It’s no secret that I’m a fan of Brandon Sanderson‘s work. While randomly looking up his latest projects, I discovered this book was due to release soon. I honestly forgot about it until I happened to go to Barnes & Noble.
(This happened while I was at my dorm in Savannah. The nearest B&N is in the mall. For those of us without a car, this means at least a two hour bus ride. It was two and a half hours that day. I feel it’s important that my readers know I endured that–plus the two hour ride back–all for the sake of a book that’s maybe half an inch thick.)
I’m not sure exactly what I expected when I opened the book, but I was impressed. It’s not often I find a book where magic and art are combined. I also haven’t read much fiction with ties to Asian culture, so this was a wonderful new experience.
This short book takes place over 100 days–that’s how much time the main character has to forge a new soul for the emperor. It’s impossible not to get caught up in the action and the emotions. I read it twice in one day because I couldn’t get enough.
As a writer, this is definitely one of those books that helps take the pressure off trying to write some massive novel. As an artist, this reminded me that my family had given me a Chinese calligraphy and painting set. I’d never used it, so I decided to give it a try. For your enjoyment, here are the first two paintings I’ve ever done with a Chinese painting kit: Hush Mountains, Mountain Path
This is the only series I’ve seen where a fantasy world is created, and then is revisited 300 years later as technology evolves. But it’s not just railroads and electricity advancing in the Mistborn world–Allomancy has changed, as well.
Those familiar with the series know about Mistings (those born with the ability to use one Allomantic power) and Mistborn (those born with the ability to use all Allomantic powers). The Alloy of Law introduces two new kinds of people: Ferrings (those born with the ability to use one Feruchemic power) and Twinborn (those born with one Feruchemic power and one Allomantic power). The world of Mistborn has taken on an old-west and steampunk feel, making the story even more irresistable.
Those unfamiliar with the series will want to pick up the first book and get started.
Waxillium Ladrian uses his Twinborn powers as a lawman in the Roughs. After twenty years of that life, he is forced to return to the city of Elendel and assume his responsibility as the lord of his noble house. He puts away his guns for good and reluctantly settles in the life of a nobleman until havoc strikes the city on a major scale. Wax balances the line between rough and refined, immediately becoming another of my favorite characters.
Helping Wax with his investigations are Wayne, an old friend from the Roughs, and Lady Marasi, a young woman studying law. Wayne is another wonderful character, making me laugh with the usual sharp dialogue one can expect from Sanderson. Marasi is a joy to follow, as well. I greatly look forward to these characters returning in the next novel. (With an ending like this one, there has to be another one!)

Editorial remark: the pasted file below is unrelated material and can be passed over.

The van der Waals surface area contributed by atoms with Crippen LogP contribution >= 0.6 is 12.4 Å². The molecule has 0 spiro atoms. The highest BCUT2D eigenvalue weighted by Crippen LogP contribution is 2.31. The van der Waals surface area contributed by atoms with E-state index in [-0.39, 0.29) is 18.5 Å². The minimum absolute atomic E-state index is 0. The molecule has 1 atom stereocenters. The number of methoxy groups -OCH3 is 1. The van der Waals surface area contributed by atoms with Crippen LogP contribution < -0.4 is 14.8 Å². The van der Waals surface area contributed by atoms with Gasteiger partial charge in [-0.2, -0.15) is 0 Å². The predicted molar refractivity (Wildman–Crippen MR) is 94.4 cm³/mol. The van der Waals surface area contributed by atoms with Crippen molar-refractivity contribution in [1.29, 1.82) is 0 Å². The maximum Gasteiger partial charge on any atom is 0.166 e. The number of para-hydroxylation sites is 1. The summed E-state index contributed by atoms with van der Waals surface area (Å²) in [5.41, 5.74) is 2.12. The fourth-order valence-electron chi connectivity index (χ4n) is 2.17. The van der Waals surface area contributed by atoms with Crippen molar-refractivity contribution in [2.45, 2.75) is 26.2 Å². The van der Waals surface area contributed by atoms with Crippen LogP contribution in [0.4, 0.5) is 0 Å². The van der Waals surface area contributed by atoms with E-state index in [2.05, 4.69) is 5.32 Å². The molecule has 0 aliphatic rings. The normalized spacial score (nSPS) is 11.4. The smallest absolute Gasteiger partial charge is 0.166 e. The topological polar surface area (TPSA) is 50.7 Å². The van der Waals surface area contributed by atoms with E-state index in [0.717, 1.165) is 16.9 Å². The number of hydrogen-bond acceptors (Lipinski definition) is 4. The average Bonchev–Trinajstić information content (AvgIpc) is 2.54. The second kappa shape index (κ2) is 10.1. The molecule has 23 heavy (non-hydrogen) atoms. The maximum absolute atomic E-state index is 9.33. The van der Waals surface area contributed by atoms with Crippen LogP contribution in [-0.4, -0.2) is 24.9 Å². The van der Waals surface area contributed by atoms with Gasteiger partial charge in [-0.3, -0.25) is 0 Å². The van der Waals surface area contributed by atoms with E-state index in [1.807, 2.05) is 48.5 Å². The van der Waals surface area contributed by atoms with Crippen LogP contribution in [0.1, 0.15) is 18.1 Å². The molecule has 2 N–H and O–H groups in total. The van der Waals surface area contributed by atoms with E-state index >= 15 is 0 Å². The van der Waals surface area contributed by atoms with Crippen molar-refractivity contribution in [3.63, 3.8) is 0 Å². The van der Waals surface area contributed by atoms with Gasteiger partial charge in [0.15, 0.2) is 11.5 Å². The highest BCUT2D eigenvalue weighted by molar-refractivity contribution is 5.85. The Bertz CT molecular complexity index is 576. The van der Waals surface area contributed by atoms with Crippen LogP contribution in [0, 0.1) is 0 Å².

Brandon Sanderson delivers another inspiring work of genius with this book. I will never be able to get over his characters, the intwined stories, and the insane surprises that will keep me reading for hours and hours. I eagerly await any information on the next book.
I would also like to extend my approval to Mr. Ben McSweeney, one of two illustraters who contributed to this book. Without following Mr. McSweeney on deviantART, I probably would not have known about this book until after it was released. Many thanks to you!
I came across Brandon Sanderson’s Mistborn a year or two ago when an accquaintance literally threw it at me. My friend had been reading the chapters of my novel that I e-mailed him, and he threw Mistborn into my lap, saying my character reminded him of the one in this book. It sat on my shelf for a time until I randomly picked it up and read the first page.
I can’t remember how long it took me to put it down, but only the necessity of eating stopped me from continuing.
This book has amazing twists in it, the kind that make you jump up and down and shout (as if the author could hear you) “How could you do this?!” and yet still be in love. One of the best parts of this book is that it is followed by two others.
The back of the book tells you a hero tried to save the world, but failed and allowed the world to become “a wasteland of ash and mist ruled by the immortal emperor known as the Lord Ruler.” The horrid, depressing world is described so wonderfully, I look out my window and am surprised to find it is not raining ash.
Inside that world are incredible characters, from the brave street urchin Vin (the novel’s protagonist), to the charming and powerful Kelsier, and the mysterious Lord Ruler himself. These people really drive the story, and there is no way to quit reading before the last page.
The system of magic Sanderson sets up is completely new, and the way it influences the political atmosphere of the Final Empire is incredible. I’m so happy I own a copy, because I can’t wait to start reading it again. The story is strong enough for the first book to stand alone, but you will not want to ignore the others of the trilogy (The Well of Ascension and The Hero of Ages).
Mistborn will blow your mind no matter how many times you read it, and you will not be able to resist turning the pages.